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Communicating with Databases in Natural Language - Wallace M.

Wallace M. Communicating with Databases in Natural Language - Ellis Horwood Limited, 1985. - 170 p.
Download (direct link): comumunicatingwthisdatabase1985.djvu
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buy( any X customer(X, any Y.westcountry(Y)), ‘pencils’)
Just as in natural language we can combine noun phrases with “and” and “or”, so too we can combine DESCRIPTIONS, Thus “Good Co, and Better Co, buy pencils” is,
buy(‘Good Co’ & ‘Better Co’, ‘pencils’).
Notice that “Good Co, and Better Co, buy pencils” is not a simple ellipsis,
“Good Co, [buy pencils] and Better Co. buy pencils”,
yielding the conjunctive QUALIFIER,
buy(‘Good Co’, ‘pencils’) & buy(‘Better Co’, ‘pencils’),
since the verb is not singular. For verbs such as “allied”,
“Britain and Fiance are allied”
allied(‘Biitain’ & ‘Fiance’),
allied(‘Britain’) & allied(‘France’)
it is clear that only a conjunction of DESCRIPTIONS can lepresent the first sentence since the second interpretation has a different meaning (if any)
1.4 Currying
Before defining “Currying” we shall look at the problems of ‘variable scoping’ in oui cunent formalism
Foi the fiist example the definite determinei, ‘the’, must be introduced.
the X,customei(X, ‘wiltshiie’)
lefeis to all the customeis in Wiltshiie, Thus “All the Wiltshiie customeis buy pencils” is
buy(the X„customei(X, ‘wiltshiie’), ‘pencils’).
Using an embedded desciiption we can tefei to all the customeis in the West country:
the X.customei(X, any Y.westcountiy(Y)).
‘Y’ does not refer to a single county, but to each county in the West countiy in turn. The vaiiable Y cannot therefoie letain its value outside the DESCRIPTION in which it occuis
1 4.1
One scoping problem occuis when a DESCRIPTION occurs twice in a formula: “A Wiltshiie customer is seived by Smith and buys pencils”
We have to treat it like “A Wiltshire customer is served by Smith and a Wiltshire customer buys pencils”:
serve(‘SMITH’, any X customer(X,‘Wiltshire’))
buy( any Y.customer (Y,‘Wiltshire’), ‘pencils’)
A different variable, Y, appears in the second DESCRIPTION to emphasise that the variable in a DESCRIPTION has no meaning outside the DESCRIPTION It is “out of scope”. Clearly it is impossible to capture the fact that the same customer who is served by Smith buys pencils
Another problem crops up when two DESCRIPTIONS occur in a formula. Introducing a new predicate ‘salesman’ we can write:
serve( the X.saleman(X), any Y customer(Y, ‘Wiltshire’))
“All the salesmen serve a customer in Wiltshire”
However, this sentence is ambiguous. Does it assert that all the salesman serve a particular Wiltshire customer, or merely that they all serve possibly different Wiltshire customers? The problem is again one of scoping. Should one choose the customer first and then check if the salesmen all serve him, or should each salesman be taken in turn to see if he serves any Wiltshire customer? Since D&Qs is a formal language the scoping must be unambiguously defined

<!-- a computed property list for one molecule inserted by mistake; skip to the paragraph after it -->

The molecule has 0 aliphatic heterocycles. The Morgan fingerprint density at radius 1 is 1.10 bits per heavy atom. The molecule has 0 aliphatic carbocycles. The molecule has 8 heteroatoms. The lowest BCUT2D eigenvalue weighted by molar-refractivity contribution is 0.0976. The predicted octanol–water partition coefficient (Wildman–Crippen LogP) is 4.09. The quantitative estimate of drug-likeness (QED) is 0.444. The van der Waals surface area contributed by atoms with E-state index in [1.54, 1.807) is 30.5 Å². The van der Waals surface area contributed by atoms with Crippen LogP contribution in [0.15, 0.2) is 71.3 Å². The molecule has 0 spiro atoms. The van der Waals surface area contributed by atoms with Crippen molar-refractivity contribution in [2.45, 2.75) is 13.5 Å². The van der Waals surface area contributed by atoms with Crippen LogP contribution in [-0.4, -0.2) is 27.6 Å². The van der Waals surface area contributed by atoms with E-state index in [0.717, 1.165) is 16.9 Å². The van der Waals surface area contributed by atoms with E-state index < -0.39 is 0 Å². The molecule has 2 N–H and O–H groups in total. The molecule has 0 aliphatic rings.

1 4.3
So that D&Qs has the power to represent each alternative meaning when required, we introduce a new syntax for QUALIFIERS:
This notation is as follows:
LHS :: — RHS, The left-hand side is defined by the right-hand side (NON-TERMINAL) Non-terminals on the RHS are put in angled brackets.
The structure ‘qual((VARIABLE),(QUALIFIER))’ is called a “Curried QUALIFIER”, The concept of taking a formula and letting one of its terms vary so that it becomes a function of that variable is known as “Currying” after Professor H B, Curry, Less pungently(!) it is also termed “Lambda abstraction”.
Using the new syntax we can represent the problem examples unambiguously
“A Wiltshire customer is served by Smith and buys pencils”,
any X.customet(X, ‘Wiltshire’) is qual(V, seive(‘SMITH’,V) & buy( V,
“All the salemen serve a particular customer in Wiltshire”,
any X.customer(X, ‘Wiltshire’) is qual(V, the Y, salesman(Y) is qual(W,
serve(W, V))),
The first formula above uses the variable ‘V’ to “represent” the customer in the rest of the formula In a sense this variable interprets a pronoun and perhaps a closer English rendering of the formula is, “A Wiltshire customer is served by Smith and he buys pencils” An example of a sentence with two pronouns is:
“Jack loves Jill and she loves him”,
‘JACK’ is qual(V, ‘JILL’ is qual(W, love(V,W) & love(W,V))).
(I apologise for the rather sugary example!)
1,5 Relations and attributes
In the previous sections predicates and theii arguments have been represented in the form, (PREDICATE) ( (ARGUMENT), (ARGUMENT), . , . ). A constraint on D&Qs, however, is that they should interface to a relational database. The relational data model specifies that the attributes are not in any order, but are identified by attribute name. To access a specific tuple in a database it is necessary to select on the relevant attributes. This is generally done by naming the attribute, a comparison operator and a value The comparison operators are
Since D&Qs do not use tuple variables, the same tuple can only be referred to twice in a formula by giving values for all its key attributes Thus the simplest D&Qs QUALIFIER may comprise a list of selections, e.g.
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